"What is the use of being heir to the Stewardship if I cannot make use of it?" Boromir replied.
"But Master Tarostar might be tending some seriously ill patient!" Faramir protested.
"Or he might be having an afternoon nap. When men have important business they usually make sure their lackeys inform the world of it!"
He had no chance to say anything further before Tarostar appeared. He was a tall man of middle to late years with greying hair and a bushy beard.
"My brother is hurt," said Boromir before Tarostar had a chance to speak.
"It's just a scratch," Faramir said.
"Let me be the judge of that," said Tarostar. "Come with me." He led the way to an inner chamber, which was reserved for those of high rank when they were ailing or wounded.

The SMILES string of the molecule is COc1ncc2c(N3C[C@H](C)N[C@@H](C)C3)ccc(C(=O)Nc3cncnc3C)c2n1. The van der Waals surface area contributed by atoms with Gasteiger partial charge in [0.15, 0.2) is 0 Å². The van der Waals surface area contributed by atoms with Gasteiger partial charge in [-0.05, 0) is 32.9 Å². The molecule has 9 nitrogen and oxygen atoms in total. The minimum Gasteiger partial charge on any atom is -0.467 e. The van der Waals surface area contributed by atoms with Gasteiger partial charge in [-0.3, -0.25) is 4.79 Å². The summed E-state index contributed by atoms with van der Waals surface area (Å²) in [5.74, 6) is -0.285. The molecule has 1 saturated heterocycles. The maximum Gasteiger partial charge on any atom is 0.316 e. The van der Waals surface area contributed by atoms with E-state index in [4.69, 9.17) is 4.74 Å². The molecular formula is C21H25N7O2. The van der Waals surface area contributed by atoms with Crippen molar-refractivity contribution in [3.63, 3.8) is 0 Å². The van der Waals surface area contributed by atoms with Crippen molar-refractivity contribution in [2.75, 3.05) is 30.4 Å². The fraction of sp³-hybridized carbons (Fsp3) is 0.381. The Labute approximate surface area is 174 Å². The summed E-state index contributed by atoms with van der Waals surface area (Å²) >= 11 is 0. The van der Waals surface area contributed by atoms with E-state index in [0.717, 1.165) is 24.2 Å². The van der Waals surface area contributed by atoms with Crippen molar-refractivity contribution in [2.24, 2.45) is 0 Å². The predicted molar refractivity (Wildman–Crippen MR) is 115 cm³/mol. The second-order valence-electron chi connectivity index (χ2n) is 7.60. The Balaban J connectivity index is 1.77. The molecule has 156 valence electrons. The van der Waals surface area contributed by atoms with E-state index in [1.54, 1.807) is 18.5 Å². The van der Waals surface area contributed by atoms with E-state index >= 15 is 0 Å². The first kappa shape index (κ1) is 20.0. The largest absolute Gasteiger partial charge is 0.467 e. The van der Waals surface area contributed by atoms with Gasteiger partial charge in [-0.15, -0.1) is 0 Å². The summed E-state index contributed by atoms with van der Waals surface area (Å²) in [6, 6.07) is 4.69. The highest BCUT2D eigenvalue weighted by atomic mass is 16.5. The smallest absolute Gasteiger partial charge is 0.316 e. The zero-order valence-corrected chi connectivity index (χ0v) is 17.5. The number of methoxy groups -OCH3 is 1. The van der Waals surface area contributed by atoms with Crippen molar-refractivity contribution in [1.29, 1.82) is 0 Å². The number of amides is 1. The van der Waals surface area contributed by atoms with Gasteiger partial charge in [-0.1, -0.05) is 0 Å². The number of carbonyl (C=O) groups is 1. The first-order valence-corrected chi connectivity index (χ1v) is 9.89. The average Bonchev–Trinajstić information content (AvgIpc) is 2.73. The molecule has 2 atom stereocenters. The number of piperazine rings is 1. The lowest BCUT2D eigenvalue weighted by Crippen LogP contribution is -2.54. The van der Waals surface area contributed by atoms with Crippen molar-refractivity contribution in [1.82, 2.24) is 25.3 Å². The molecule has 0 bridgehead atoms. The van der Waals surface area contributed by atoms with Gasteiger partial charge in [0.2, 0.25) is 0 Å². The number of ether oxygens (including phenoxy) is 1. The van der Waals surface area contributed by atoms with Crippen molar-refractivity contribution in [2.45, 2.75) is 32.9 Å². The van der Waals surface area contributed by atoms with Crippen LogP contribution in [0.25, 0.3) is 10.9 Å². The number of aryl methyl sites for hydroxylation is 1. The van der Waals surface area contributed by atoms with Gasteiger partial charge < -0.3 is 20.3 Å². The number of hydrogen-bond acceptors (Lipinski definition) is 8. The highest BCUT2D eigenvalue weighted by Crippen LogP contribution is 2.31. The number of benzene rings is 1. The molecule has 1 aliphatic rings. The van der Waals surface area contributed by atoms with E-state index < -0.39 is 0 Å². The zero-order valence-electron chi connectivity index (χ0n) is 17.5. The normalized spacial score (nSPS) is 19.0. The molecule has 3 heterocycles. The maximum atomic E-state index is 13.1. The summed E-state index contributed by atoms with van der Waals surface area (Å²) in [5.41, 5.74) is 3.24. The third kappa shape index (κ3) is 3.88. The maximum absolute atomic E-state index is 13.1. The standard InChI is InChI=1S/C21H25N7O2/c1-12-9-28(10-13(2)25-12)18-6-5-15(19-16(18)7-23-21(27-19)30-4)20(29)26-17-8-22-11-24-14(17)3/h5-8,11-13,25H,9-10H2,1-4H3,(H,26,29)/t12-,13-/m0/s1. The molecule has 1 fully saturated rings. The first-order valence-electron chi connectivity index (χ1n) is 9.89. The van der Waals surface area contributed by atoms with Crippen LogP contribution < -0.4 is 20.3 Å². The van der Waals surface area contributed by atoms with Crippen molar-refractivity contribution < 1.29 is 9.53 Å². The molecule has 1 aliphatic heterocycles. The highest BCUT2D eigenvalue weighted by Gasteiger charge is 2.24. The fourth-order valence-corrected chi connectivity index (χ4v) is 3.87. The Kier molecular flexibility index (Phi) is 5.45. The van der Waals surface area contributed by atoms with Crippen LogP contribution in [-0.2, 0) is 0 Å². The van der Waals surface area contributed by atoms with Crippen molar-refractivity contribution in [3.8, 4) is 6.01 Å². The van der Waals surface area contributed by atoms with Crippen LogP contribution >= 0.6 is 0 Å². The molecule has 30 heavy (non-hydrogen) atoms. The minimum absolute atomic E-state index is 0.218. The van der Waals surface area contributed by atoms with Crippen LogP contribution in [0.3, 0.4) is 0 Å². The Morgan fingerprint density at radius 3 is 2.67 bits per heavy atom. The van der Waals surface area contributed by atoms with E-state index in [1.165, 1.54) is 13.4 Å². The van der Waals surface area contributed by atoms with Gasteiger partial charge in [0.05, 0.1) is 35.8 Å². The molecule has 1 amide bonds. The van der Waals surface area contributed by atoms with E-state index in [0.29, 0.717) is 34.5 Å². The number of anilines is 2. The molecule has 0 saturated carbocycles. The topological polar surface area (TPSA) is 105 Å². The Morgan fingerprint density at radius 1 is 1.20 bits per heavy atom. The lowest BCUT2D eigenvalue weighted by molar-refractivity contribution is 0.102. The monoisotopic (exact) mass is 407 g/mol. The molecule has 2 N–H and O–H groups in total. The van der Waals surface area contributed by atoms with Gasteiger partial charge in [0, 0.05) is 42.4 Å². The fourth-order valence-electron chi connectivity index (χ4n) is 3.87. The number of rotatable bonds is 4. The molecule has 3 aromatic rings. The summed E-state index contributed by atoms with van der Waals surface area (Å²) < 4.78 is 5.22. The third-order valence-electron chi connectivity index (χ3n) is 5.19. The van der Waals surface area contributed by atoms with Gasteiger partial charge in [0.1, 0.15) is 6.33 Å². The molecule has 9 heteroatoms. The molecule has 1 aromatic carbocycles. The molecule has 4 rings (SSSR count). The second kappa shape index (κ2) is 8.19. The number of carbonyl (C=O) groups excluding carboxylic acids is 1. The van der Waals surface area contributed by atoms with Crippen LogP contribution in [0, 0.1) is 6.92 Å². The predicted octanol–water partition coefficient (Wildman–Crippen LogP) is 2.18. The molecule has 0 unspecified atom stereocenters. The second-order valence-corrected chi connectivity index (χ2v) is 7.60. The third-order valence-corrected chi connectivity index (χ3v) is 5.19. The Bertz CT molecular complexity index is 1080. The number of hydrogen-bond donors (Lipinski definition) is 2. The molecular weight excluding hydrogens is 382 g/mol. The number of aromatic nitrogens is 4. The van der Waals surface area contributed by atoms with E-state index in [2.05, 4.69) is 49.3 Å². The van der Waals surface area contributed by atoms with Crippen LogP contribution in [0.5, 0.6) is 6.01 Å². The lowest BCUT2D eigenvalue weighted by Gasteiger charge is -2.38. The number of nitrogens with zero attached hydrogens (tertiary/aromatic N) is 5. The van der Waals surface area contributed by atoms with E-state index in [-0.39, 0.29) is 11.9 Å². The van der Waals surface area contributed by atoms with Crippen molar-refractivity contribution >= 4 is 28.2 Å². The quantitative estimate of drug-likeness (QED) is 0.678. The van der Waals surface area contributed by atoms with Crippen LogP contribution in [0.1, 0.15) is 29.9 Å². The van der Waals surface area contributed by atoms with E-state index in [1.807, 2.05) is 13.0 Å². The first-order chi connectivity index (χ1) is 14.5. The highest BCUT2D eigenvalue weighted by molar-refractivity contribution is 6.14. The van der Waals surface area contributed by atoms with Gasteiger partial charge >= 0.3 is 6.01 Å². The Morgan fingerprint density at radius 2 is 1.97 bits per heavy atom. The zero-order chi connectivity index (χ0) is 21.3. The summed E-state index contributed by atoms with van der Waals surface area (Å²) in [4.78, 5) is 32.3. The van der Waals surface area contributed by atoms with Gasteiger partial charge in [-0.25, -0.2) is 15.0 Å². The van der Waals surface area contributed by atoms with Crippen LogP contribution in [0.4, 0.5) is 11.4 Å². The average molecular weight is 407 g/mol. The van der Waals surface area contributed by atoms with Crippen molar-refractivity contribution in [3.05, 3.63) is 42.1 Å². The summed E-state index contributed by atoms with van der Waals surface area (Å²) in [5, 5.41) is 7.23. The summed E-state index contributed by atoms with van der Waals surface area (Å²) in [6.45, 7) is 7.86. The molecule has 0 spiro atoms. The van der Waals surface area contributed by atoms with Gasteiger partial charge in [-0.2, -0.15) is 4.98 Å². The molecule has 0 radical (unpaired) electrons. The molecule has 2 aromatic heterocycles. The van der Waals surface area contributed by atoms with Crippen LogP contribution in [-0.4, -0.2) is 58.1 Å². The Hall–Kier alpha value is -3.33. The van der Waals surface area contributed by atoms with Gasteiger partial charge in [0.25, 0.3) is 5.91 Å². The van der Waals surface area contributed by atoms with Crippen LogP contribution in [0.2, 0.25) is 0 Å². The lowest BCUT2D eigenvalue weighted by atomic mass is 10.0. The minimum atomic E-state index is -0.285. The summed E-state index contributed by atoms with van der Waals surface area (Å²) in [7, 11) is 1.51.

Tarostar bade Faramir sit on the bed and unwound the bloody kerchief that he had wound around his forearm. "Hmm," he said, as he examined Faramir's arm.
"Hmm?" said Boromir. "Is my brother badly hurt?"
"For once, the patient is right," said Tarostar. "It is just a scratch. How did you come by it, Lord Faramir?"
"He was injured when we were sparring," said Boromir.
"Can you not be more careful?" Tarostar said testily. "I have enough to do with patching up men who were injured by the enemy!" He began to clean the wound then applied a salve. It stung and Faramir grimaced.
"It will not be effective if it does not hurt," said the healer. He picked up a bandage and bound it around Faramir's arm. "Keep the wound wrapped for a day or two, it does not require stiches and should soon heal. Now I must return to my seriously injured patients. I bid you good day." He swept from the room.